Be in the know before being in the booth

Voting is a right, but being informed and involved on issues and candidates is a choice.


As spring primaries bloom throughout the nation, so does the onslaught of media coverage on issues and candidates that may be on your ballot. The best way to ensure that you are prepared with what you need to be ready for election day – now or in the future – is to become an involved citizen and an informed voter.

What does it mean to be an involved citizen and an informed voter?

An involved citizen is one who takes an active role in the planning, decision making, and execution of initiatives that will affect their community, their state, or their country. Being involved can be a huge undertaking (e.g., developing a neighborhood watch program) or a smaller level of participation (e.g., writing a letter to city council in support of a proposed plan). Regardless of exertion, any amount of involvement can be beneficial – for you and the greater community.

Thomas Jefferson once wrote, “A well-informed electorate is a prerequisite to democracy.” What Jefferson did not know was that in the age of constant information overload along with the ability to spread misinformation far and wide, having informed citizens could literally be the difference between upholding democracy and destroying it. By being an informed citizen, you can better understand the political landscape of your neighborhood, state, and nation, and know the validity of the information you hear, whether that comes from a media source, opposing campaigns or candidates, or your know-it-all neighbor.

I want to be involved and informed…but I don’t know where to begin!

Start small! Passionate about a local issue or candidate? Do some research to determine if getting more involved is something you’d like to pursue. Don’t stop at social media, your newspaper, or your local television station to get your news; gather input from the opposing side, attend events where the candidate will speak or the issue will be discussed, and talk to friends and family about their views on the candidate or issue.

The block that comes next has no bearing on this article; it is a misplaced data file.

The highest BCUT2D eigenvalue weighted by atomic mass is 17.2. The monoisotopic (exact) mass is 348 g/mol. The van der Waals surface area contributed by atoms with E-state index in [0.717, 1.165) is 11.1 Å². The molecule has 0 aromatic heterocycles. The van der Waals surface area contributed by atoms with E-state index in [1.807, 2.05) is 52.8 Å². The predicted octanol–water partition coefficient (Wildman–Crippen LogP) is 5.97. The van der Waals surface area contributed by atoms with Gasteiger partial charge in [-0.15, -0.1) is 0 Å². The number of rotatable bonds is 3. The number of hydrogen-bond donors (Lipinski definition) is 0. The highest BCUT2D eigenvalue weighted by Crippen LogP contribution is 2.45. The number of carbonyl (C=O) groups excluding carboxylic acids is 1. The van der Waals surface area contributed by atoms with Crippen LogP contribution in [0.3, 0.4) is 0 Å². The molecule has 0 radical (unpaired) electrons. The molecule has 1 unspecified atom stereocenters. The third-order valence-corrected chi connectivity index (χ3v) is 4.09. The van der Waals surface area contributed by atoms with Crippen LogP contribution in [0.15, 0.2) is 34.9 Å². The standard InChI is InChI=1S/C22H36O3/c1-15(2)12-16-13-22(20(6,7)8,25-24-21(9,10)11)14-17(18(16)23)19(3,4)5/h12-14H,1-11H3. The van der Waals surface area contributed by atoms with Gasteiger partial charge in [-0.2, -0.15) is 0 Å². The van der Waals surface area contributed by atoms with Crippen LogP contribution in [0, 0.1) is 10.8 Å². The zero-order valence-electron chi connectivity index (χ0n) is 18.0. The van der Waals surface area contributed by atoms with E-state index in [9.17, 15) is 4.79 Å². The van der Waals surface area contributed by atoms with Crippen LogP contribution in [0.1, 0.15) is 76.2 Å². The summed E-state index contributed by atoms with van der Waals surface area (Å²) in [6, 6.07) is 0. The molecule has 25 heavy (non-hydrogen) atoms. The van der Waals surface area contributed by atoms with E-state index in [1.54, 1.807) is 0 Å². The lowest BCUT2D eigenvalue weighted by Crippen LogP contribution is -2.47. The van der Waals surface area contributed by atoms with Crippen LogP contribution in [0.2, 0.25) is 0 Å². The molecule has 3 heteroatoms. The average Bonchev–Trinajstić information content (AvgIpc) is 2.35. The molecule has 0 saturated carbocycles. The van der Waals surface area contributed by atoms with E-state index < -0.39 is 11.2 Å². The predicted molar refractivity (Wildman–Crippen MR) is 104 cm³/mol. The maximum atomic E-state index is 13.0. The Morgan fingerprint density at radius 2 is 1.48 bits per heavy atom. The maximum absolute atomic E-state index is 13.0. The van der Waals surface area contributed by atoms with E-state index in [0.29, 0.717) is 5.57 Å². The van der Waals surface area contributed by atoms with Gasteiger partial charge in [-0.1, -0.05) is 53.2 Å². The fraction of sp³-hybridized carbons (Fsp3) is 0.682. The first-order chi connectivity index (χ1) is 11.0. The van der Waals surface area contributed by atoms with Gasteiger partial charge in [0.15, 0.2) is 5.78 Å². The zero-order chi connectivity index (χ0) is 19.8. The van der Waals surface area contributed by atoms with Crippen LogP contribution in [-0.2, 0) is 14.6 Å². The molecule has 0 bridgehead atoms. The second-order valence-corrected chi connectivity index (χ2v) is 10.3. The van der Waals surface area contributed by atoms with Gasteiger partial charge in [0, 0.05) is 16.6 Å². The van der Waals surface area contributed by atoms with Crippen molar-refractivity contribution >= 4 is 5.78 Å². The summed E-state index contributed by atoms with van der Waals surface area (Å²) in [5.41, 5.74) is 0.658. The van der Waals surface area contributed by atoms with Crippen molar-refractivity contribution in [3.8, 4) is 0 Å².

Then, if it still speaks to you, reach out to those involved in the campaign. Joining a group that supports an issue you find important or volunteering for a candidate who you feel would make a difference – at the city, state, or national level – is one of the quickest and easiest ways to become an involved citizen. You can volunteer time, funds, or goods to the campaign. You can choose to give as little or as much time as you can. YOU get to decide what level of involvement works for you.

Not sure where to find information that is factual instead of opinionated? Check out these websites that give it to you straight:

www.factcheck.org
www.theconversation.com/us
https://www.reuters.coms

Remember, loyalty to only one news source will not give you the entire – or accurate – picture. Reading a variety of narratives, even those different than your political leanings, can help give you a more well-rounded view on those hot topics everyone seems to be discussing.

Now you know so spread the word

Once you have a firm grasp on who or what you’re supporting and how you will support it, it’s time to encourage others to do the same. This doesn’t have to be done by shoving your beliefs or support down their throats; rather, you can encourage them to become involved and informed, remind them when it’s time to vote, and invite them to remain involved even after the last ballot is counted.

Being an involved citizen and an informed voter go hand-in-hand; you can’t have one without the other. The best way to be an informed voter is to do your research and gather information from a variety of places. Then take that information – those issues or campaigns that speak to you – and use them to become an involved citizen. Do both regularly and encourage others to do the same, and you’re well on your way to contributing to the political health of your city, state, and nation’s democracy.

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